Well kind of – at least according to this post in the Guardian.
Actually, the alba amicorum were friendship books written by “Renaissance youngsters, especially German and Dutch ones. They “would go around collecting autographs and tokens of affection from the people they met and liked in these beautifully embossed books. A cross between a diary, a commonplace book and an autograph book, they created a permanent record of some key period in a young person’s development, often their time at uni.”
And in February 2019, “the British Library is putting much of its collection of 500 or so alba amicorum” on display for interested visitors. Click here for a little Q&A about the show and this unique collection.
Tom is originally from Brooklyn N.Y but has spent his entire professional career in South Carolina, most recently as Head of Reference Services at the College of Charleston. As part of the Against the Grain and Charleston Conference team, he serves as the associate editor of the print ATG as well as the co-editor of the webpage. Tom’s conference duties include coordinating the Penthouse Suite interviews as well as the conference poster sessions.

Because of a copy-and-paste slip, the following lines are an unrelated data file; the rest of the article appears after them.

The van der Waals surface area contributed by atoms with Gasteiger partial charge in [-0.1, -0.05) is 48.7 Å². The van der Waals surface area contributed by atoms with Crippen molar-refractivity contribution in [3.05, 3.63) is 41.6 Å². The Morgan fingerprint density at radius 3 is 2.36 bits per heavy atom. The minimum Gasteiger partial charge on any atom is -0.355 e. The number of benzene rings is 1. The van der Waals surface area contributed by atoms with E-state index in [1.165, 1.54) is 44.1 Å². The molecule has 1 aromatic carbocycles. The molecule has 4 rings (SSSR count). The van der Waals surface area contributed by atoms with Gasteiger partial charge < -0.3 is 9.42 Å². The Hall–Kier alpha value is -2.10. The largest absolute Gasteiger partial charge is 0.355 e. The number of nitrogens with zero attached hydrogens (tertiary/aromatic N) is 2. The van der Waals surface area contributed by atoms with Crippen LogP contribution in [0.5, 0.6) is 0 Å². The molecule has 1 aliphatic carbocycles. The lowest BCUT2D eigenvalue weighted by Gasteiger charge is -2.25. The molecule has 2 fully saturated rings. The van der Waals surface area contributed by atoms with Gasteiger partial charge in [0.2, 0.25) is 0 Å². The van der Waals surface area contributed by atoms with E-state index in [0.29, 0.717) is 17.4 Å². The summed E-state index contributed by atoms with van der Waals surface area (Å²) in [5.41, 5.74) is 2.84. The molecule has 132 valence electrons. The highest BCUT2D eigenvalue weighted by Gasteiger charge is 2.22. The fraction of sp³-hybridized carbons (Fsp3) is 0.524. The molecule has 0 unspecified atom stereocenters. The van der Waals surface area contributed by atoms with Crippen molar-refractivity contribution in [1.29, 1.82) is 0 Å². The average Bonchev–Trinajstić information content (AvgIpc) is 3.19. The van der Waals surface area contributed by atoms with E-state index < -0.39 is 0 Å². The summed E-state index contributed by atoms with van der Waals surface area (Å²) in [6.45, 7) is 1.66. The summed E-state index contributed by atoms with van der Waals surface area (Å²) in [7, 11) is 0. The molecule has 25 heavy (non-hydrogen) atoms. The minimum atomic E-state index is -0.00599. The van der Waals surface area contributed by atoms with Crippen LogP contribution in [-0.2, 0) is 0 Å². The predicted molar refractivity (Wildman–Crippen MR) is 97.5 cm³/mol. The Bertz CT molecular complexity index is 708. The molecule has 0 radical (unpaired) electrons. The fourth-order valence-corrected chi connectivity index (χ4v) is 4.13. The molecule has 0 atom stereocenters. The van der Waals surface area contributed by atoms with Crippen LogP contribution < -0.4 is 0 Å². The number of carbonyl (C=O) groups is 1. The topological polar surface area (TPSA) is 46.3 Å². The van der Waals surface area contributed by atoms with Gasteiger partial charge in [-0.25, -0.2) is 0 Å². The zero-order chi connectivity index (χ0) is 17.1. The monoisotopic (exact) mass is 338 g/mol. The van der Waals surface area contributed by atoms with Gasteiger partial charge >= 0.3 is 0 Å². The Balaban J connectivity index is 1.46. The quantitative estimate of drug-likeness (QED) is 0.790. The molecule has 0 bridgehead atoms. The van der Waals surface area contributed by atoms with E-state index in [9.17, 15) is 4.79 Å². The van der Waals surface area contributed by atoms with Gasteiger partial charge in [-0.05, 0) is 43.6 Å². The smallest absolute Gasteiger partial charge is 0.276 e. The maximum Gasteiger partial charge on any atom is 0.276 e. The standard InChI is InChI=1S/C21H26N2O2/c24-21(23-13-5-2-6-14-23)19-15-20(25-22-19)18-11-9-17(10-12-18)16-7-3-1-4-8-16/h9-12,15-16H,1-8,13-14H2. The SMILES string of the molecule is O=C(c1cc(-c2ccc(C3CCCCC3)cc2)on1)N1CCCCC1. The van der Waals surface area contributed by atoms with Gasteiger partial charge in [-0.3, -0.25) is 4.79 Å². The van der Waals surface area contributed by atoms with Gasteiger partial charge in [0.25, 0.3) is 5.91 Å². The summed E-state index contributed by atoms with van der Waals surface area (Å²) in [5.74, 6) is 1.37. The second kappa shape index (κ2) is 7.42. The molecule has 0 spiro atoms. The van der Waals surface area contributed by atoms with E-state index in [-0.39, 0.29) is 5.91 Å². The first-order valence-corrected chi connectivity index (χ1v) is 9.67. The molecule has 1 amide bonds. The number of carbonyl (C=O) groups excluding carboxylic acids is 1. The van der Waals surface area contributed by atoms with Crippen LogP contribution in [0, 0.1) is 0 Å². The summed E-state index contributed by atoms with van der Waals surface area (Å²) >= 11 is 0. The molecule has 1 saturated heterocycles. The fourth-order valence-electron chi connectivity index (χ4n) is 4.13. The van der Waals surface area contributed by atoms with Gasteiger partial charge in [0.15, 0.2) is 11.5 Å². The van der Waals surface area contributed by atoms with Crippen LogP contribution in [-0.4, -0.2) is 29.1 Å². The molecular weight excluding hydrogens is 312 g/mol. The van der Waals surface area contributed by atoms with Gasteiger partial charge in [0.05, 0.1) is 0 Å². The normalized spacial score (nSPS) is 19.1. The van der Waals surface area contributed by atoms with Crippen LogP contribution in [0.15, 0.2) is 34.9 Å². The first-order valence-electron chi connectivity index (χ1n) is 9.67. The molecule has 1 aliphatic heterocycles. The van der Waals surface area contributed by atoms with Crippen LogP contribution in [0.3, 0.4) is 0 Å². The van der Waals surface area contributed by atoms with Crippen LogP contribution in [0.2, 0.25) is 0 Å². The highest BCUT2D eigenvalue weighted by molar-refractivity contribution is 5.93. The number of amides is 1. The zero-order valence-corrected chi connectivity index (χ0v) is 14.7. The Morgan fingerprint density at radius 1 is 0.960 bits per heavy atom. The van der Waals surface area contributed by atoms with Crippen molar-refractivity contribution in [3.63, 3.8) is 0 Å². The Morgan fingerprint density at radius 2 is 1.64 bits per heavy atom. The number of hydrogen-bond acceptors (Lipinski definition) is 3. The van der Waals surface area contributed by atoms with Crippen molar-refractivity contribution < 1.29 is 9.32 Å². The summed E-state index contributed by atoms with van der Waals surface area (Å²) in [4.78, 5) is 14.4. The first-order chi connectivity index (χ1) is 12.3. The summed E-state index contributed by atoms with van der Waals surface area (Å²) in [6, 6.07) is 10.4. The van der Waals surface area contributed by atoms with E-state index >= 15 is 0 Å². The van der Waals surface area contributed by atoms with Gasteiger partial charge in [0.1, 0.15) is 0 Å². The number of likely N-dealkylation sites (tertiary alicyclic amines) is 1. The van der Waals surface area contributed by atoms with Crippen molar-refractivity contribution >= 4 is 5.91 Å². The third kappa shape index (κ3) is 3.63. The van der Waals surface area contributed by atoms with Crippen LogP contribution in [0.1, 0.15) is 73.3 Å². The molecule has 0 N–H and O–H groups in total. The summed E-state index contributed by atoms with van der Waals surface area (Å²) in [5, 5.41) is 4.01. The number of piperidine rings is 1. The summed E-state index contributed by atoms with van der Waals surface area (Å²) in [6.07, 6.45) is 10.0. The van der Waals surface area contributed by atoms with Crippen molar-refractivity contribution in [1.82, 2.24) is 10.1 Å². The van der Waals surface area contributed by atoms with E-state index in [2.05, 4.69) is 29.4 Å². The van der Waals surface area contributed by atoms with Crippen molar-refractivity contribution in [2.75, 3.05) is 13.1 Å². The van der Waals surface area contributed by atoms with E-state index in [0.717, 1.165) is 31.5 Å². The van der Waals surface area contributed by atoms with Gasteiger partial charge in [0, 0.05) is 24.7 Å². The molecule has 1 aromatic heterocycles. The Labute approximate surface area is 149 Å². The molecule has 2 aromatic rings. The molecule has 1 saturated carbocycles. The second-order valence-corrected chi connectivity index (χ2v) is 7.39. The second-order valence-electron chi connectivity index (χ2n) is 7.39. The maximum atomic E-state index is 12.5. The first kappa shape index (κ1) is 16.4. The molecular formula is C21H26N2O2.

He received his MLS from the University of Buffalo, SUNY and a second master’s in public administration from the College of Charleston and the Univ. of South Carolina. His wife Carol and he live in downtown Charleston and she is an artist and a tour guide offering historic walking tours of the city.